The snow is heavier and creamy here, we ski full speed at the same time towards the bottom. The slopes seem endless and legs burning we pause just above the maze of broken glacier which marks the end of the face, we spotted only one possible exit and need to hit it perfectly. I spot our reference point, an ice cave that seems to collapse ever few minutes and we gingerly navigate the last hundred meters through crevasses and seracs before skiing out by the side of the cave and away from it as quickly as possible.
One project completed and its time to find the next. Cam, the warden of the Wyn Irwin hut where we were staying, is a fountain of knowledge on the mountains in New Zealand and gave us so much beta we were spoiled for choice for our next objective. Finally we settled on Malte Brun, the highest mountain in its chain opposite Mount Cook and never skied.
Sitting at our friend Evan’s on our first days in Christchurch flicking through the climbing guide I noticed a route called the Zig Zag. I pointed it out to Tom and Enrico and Tom said he had though about it too but wasn’t sure how skiable it was. Our attempts to see it from the Plateau refuge left us none the wiser and every one we mentioned it to just gave us funny looks,
“…you mean to climb right? Not to ski?”.
Luck seemed to have been on our side so with a positive feeling and with several good plan B’s from Cam we decided to give it a go.
We set up camp on the Malte Brun pass, from here the route is relatively short, 600m compared to the 2000m of the Caroline face, but its much steeper and more technical. After a tricky bergshurd crossing we make quick work of the climbing, following the obvious line of weakness through the mostly rocky face. At the summit the clouds swirl in around us, momentary plunging us into darkness before lifting and leaving behind just an atmospheric mist.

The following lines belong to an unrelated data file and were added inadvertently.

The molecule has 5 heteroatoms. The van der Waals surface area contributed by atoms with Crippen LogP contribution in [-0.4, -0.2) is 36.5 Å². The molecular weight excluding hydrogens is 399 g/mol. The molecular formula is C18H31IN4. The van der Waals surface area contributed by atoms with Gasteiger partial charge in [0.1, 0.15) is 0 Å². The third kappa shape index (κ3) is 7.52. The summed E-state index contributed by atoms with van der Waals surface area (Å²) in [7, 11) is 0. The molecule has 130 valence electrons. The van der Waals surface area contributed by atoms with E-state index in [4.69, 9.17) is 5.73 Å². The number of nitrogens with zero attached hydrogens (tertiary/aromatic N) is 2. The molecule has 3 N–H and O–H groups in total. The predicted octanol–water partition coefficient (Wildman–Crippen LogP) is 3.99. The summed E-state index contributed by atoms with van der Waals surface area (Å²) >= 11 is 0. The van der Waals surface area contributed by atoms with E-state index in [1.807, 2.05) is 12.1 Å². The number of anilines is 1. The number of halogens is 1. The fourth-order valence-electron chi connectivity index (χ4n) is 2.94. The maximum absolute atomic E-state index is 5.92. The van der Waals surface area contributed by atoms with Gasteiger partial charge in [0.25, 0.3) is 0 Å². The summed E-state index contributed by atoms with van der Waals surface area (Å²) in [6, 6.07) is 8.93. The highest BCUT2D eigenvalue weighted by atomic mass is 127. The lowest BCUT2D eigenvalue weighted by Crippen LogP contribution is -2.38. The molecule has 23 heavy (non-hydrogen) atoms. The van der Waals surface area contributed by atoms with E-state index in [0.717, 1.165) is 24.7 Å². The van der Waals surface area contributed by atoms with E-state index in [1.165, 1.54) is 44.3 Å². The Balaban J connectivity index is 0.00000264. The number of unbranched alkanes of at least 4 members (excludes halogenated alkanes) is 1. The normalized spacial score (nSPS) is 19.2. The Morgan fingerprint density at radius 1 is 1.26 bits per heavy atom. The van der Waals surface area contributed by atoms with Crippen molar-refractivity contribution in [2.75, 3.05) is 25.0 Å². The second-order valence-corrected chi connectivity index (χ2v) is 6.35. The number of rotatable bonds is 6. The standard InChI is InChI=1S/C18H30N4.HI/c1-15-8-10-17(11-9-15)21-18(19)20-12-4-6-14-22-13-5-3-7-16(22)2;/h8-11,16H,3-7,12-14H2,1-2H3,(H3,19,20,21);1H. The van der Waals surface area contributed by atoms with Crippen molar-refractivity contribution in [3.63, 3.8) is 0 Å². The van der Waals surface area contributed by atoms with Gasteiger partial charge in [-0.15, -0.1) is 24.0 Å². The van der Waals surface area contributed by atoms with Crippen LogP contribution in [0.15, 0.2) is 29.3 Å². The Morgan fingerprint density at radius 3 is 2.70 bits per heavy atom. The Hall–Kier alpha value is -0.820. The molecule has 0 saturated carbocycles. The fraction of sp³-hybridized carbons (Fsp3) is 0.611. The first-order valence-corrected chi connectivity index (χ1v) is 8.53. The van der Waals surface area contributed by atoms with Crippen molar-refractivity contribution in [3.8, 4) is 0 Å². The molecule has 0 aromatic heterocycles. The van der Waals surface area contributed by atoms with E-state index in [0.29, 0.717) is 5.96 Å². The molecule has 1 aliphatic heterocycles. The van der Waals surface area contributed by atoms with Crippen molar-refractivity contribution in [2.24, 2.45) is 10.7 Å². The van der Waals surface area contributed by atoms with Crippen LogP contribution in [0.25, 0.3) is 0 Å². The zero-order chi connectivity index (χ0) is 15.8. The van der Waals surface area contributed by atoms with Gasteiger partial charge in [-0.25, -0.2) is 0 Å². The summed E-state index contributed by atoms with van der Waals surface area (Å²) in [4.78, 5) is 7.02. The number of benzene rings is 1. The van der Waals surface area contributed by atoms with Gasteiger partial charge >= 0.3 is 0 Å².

The skiing is steep on a rock peppered face but the snow is good and in places its possible to link nice turns. Some extremely narrow passages and one mandatory straight line form the crux of the route and bring us to the short rappel. Coming off of the rope marks the beginning of the beautiful but sustained exit couloir. Until here the skiing has been over huge cliffs but the sizeable bergshrund huck still leaves no room for error.
“we take some sick pleasure from our suffering, things aren’t meant to be too easy”
An icy cold night on the Col saps our motivation for some of our other plans and we content ourselves to harvesting perfect corn in the sun on the only once previously skied North face of the Aiguilles Rouges. We know the walk out is going to be tough so we ski down the beautiful rolling glacier as far as possible before setting up camp for the night. 10 hours of walking over some of the worst terrain imaginable finally brings us back to the village but we take some sick pleasure from our suffering, things aren’t meant to be too easy… Although next time I will be flying out!
Soon after the weather changed but we were happy to be tourists and enjoy our time left having already accomplished more than we could have hoped for. New Zealand should be at the top of the list for any ski mountaineer, there are still countless first descents to be had, even on Mount Cook, but also beautiful mellower touring accessible to everyone (if you don’t mind some walking).